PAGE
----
In a joint memorial service today, David Henderson and Edie Yates Henderson were remembered as fiercely intelligent, compassionate, adventurous and determined individuals who found contentment in family and each other.
The Rev. Tim Nunez, who knew them individually for several decades before they married eight years ago, called the Hendersons “builders of organizations and community” and described them with the adjectives kind, gentle, thoughtful, smart, loving, and giving.
“Whenever I had a conversation with either of them, I always had a sense that they were a little bit above and beyond where I was and that they understood the whole universe and what was going on better than I did,” he said.
Close friends and family socially distanced in the sanctuary of All Saints Episcopal Church this morning for the one-hour, 20-minute service, which was live-streamed and video recorded:
A public celebration of life is tentatively scheduled for Dec. 14, with details coming later.
The Hendersons died at the hands of an intruder into their Lake Morton home on the morning of Nov. 10. Police arrested a 36-year-old career criminal in the case a day and a half later and he was indicted this week on multiple charges in the case, including first-degree murder.
Nunez, a longtime Lakelander and currently rector of Church of the Good Shepherd in Lake Wales, knew Edie Henderson through his former profession as a certified public accountant. Henderson, also a CPA, was managing director of the Baylis & Co. CPA/financial planning firm, and is probably best-known as a 12-year member of the Lakeland City Commission.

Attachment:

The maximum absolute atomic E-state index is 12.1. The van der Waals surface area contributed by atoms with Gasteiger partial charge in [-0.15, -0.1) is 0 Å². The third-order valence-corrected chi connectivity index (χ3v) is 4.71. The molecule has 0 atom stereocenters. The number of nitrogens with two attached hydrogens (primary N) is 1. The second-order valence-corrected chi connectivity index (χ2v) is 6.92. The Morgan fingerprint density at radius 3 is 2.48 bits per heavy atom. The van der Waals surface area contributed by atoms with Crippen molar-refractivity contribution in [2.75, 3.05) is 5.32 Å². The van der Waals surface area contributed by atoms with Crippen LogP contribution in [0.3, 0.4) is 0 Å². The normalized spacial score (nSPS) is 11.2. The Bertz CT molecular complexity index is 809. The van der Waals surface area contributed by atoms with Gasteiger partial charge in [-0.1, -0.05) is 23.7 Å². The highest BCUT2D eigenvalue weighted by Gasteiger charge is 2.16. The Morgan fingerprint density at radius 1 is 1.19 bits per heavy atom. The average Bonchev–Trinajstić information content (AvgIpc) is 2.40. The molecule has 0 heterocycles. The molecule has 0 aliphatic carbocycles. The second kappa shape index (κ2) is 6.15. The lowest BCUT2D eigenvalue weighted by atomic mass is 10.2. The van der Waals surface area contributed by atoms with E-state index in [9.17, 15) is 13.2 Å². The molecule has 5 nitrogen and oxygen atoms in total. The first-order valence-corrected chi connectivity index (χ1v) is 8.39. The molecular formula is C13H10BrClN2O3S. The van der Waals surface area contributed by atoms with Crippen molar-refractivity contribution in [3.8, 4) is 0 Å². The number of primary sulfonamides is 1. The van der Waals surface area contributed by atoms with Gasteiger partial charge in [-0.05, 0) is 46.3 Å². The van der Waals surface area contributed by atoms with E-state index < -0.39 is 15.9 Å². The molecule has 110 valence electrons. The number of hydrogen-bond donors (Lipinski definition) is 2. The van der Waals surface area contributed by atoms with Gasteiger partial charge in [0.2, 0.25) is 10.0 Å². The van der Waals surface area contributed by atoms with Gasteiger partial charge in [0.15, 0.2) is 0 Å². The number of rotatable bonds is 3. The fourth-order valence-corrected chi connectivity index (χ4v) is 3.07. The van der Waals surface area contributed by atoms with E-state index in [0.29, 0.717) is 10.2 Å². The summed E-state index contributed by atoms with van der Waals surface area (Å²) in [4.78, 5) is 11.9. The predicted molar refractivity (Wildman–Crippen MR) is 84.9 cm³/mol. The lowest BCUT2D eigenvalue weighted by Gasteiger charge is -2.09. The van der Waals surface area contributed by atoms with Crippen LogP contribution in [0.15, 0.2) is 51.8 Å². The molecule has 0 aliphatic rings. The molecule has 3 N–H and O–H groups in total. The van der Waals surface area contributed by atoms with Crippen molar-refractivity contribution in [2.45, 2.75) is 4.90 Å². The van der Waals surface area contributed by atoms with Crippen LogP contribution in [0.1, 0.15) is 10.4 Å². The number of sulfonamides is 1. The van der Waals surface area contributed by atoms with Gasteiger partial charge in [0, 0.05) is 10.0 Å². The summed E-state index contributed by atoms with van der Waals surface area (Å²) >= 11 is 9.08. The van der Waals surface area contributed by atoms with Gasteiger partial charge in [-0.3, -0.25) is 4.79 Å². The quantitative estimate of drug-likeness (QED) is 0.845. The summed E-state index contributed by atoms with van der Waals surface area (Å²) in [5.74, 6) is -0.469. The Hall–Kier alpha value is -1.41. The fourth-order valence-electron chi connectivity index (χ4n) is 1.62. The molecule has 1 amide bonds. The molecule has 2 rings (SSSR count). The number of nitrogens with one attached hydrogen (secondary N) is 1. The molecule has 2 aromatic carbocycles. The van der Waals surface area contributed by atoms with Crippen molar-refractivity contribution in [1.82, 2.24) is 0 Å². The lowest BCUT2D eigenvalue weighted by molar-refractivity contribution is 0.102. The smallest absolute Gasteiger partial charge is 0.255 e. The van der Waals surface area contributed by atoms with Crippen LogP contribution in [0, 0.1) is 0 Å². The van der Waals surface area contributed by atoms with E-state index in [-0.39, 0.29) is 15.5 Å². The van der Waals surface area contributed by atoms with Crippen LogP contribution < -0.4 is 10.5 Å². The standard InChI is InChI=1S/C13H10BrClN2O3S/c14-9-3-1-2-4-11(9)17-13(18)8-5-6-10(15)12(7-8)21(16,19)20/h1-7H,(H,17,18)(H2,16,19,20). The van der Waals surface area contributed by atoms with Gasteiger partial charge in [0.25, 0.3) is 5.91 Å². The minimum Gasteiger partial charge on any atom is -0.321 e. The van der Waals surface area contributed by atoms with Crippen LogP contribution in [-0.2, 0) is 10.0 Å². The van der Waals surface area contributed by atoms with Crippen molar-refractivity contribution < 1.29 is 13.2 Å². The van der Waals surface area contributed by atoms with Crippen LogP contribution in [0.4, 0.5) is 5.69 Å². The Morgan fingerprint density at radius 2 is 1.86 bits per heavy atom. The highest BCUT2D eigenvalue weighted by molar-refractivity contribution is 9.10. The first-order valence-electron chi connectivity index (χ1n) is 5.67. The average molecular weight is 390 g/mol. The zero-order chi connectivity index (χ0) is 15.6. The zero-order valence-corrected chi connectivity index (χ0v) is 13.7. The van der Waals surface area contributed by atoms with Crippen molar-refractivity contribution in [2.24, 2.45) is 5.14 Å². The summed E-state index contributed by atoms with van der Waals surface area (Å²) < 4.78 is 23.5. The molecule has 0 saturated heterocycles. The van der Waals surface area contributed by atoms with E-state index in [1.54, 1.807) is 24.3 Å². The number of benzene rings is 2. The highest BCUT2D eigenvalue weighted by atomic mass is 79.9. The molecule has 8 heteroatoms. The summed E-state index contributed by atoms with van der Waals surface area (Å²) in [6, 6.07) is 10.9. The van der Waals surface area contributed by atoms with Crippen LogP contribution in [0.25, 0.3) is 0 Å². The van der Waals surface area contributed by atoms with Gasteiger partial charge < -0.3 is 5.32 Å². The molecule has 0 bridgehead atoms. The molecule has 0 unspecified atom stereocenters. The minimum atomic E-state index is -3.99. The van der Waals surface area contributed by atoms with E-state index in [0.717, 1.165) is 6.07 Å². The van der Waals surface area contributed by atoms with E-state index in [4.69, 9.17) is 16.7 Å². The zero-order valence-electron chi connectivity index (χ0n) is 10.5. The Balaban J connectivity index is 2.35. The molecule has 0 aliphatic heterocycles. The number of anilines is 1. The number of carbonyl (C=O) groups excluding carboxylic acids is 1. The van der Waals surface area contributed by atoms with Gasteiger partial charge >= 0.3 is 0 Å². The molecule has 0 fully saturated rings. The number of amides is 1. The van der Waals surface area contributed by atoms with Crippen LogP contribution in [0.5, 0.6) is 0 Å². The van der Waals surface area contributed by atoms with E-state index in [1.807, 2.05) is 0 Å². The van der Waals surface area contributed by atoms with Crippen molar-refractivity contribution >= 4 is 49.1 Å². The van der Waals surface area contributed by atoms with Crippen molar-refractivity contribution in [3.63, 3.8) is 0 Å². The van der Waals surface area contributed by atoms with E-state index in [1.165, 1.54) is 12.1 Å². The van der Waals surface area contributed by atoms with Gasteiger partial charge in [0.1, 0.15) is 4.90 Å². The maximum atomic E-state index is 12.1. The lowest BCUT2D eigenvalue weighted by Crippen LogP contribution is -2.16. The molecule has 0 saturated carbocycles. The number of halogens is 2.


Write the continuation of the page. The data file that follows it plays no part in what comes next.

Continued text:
“I used to remark that for my money, Edie was the smartest CPA in town — which when that got back to my partners, it irritated them greatly,” he said.
And Nunez said he knew David Henderson as a former neighbor whom he liked to chat with at the end of the driveway or the porch at Molly McHugh’s Irish Pub. “We had a lot of good conversations and some of them were very important conversations,” he said.
The couple were remembered through eulogies from several friends and family memories.
Steve Saunders, a retired Dallas executive who worked with David Henderson early in his career, said his friend was intense, competitive, lived each day to its fullest, was afraid of nothing and formed deep friendships.
He recounted Henderson’s career progression: GE management trainee, HVAC contractor, taxi driver, law student, assistant public defender, criminal defense lawyer, personal injury lawyer, product liability lawyer “culminating his legal career with the Polk County Courthouse mold case,” junior partner in a small real estate development firm, equal partner, independent developer, bank co-founder.
After two previous marriages, Henderson’s time with Edie Yates, he said, “became the happiest and most content time of his life. For David, Edie was a calm and relaxing force. When I asked Edie directly, ‘Just what is it that you see in this guy?’ Edie laughed. She said, ‘He’s just so much fun!’ “
Angela Duboy Dewrell said she first met Edie Henderson 18 years ago when she and her brother and sister, all scared teens, visited the CPA in her office for financial guidance after both of their parents and their younger brother died in a plane crash. Henderson became a trusted confidant who helped her make life decisions, she said:
“She stood strong in our corner helping us navigate everything that came our way. The first question often asked when my siblings and I were pondering a big decision would often be, ‘Have you talked to Edie? What does she think?” She made us a priority and always had our best interests at heart.”
To Henderson’s son, Todd Baylis, a former class mate of Dewrell’s brother, A.J., she said: “A,J., Kristine and I are so grateful to you. Thanks for allowing us to crash a family vacation or two and for sharing your mother with us for the past 18 years.”